Kamakhya Temple and its Legends

  • SumoMe

Temple, the most famous temple of Assam is a temple dedicated to Goddess Sati, an incarnation of Durga. From time immemorial, pilgrims from all across India have come to this place in pursuit of divine solace. This temple is also bestowed with its own set of myths and mysteries. The aesthetic significance of this temple cannot be ascertained only by its factual history; rather one needs to know the associated legends and folklores also to understand the same.


The temple which has been a subject of many tales is situated at a distance of only eight kilometres from Guwahati Railway Station. The temple is situated atop the picturesque Nilachal Hills on the southern bank of the Brahmaputra river. Of the various legends that have been associated with the temple, the first legend is that despite the disapproval of her husband Lord Shiva, Sati went to a yagna performed by her father Prajapati Daksha. Daksha had not invited Shiva and even abused him in front of other invitees. Unable to bear the insult, she committed suicide. When Shiva heard the tragic incident, he took dead Sati’s body on his shoulders and began a dance of destruction. Vishnu tried to pacify Shiva and cut the body of Sati into 51 pieces with his Sudarshan Chakra. The spots where each part fell came to be known as the peethas (holy shrines).


The place where the uterus of Sati fell was not known till Kamadeva, the God of love, searched it out to rid himself of a curse by Brahma. He regained his rupa (beauty) here after worshiping in this peetha. Since Kamadeva regained his rupa here the entire place is called Kamarupa (Kamrup) and the deity is known as Kamakhya or one worshipped by Kama.


The second legend goes that Narakasur, the demon king of Pragjyotishpur (The ancient name of Guwahati according to mythological inscriptions) charmed by the mesmerising beauty of Devi Kamakhya, fell in love with her and proposed her to marry him. Devi Kamakhya in order to ward off the demon, put a condition before him. that she would marry him only if he constructed a temple for her within a span of one night. Narakasur buoyed by the prospect of being in wedlock with the Goddess, started in his endeavour to construct the temple. He was almost successful in his quest when Devi realised the threat and deceived the demon by bringing a hen and making it to cry out declaring the onset of morning. Narakasur realised that he was deceived and ran after the hen to kill it. After much ado he caught the hen and killed it in a place called Kukurakata (a place where hens are slaughtered). Thus the temple was constructed by Narakasur.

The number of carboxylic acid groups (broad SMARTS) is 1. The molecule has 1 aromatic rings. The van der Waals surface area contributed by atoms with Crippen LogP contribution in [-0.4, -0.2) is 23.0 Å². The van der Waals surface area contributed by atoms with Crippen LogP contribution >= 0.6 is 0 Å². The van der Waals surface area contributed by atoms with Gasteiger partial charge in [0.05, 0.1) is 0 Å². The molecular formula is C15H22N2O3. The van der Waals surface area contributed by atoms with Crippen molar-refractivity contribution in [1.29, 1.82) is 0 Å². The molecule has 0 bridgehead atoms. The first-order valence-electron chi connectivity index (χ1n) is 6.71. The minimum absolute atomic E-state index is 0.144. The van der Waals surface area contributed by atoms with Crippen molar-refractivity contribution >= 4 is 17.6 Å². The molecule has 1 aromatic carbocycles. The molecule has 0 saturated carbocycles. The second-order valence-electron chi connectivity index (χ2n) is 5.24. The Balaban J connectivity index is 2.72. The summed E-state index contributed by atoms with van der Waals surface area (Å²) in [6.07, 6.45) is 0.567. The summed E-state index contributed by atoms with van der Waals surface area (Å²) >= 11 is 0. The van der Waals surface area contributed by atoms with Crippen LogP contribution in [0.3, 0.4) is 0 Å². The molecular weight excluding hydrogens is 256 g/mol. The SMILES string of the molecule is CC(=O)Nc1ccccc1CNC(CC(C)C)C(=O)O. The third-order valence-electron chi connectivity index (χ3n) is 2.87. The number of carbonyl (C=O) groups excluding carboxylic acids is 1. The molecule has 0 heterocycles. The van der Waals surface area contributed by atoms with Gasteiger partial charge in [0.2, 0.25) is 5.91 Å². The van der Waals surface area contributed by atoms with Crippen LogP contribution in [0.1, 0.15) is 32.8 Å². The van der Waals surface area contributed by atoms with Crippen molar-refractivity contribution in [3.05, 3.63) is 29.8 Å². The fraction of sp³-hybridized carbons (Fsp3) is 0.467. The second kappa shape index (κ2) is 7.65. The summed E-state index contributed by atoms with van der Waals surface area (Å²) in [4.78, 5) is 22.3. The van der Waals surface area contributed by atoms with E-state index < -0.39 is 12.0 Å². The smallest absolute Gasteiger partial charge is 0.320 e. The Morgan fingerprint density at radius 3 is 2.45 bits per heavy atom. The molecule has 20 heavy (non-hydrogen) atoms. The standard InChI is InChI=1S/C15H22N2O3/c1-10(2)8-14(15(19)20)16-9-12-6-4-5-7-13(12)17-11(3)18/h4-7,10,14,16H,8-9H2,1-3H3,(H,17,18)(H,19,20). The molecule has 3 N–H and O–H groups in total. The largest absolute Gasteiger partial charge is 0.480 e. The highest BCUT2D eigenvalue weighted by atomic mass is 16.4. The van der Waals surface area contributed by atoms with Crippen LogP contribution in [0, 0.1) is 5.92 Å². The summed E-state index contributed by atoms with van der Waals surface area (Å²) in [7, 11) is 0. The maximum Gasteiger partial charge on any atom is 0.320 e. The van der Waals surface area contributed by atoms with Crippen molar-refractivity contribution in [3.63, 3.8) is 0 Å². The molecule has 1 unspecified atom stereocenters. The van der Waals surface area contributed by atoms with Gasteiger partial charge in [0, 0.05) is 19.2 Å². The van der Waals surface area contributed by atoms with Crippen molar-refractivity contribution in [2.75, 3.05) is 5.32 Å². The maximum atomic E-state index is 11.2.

Although little is known about the early history of this temple, the earliest of the references have been traced to the Allahabad inscriptions of Emperor Samudragupta. The present temple was built by King Naranarayan of Cooch Behar in 1665. So this fact essentially proves that the temple is a lot older than what some historians have been trying to prove. It would not be an overstatement to say that the basic attraction of Assam uptil now has been the Kamakhya Temple.


It is believed by Hindu devotees that the Devi menstruates during a unique festival called Ambubachi Mela which is observed during the Indian month of Ashaad (between June and July). It is held by believers that every year on the seventh day of Ashaad, the pool containing the uterus turns red. The temple remains closed thereafter for a period of three days. On the fourth day, the doors of the temple are opened for lakhs of pilgrims who throng the temple during this festival. This festival is one of the biggest of its kinds in the entire country and can only be compared with the like of Kumbhmela.


It’s a pleasure to slowly mount the hill by jeeps known as trackers enjoying the natural grandeur all around. The temple with its pristine glory welcomes all its visitors with open arms. With the advancement of time, things around Kamakhya Temple have changed. The entire place surrounding the temple has been converted to a residential complex sheltering all the pandas (protectors of the temple) with their families. There are places around where a visitor can stay for the night. So a visitor can expect all the luxuries that any other pilgrimage destination can offer in India. We can only wish the legacy of Kamakhya Temple last for ever.


Sunayan Bhattacharjee



[Image source:http://www.flickr.com/photos/jn/15058627/]

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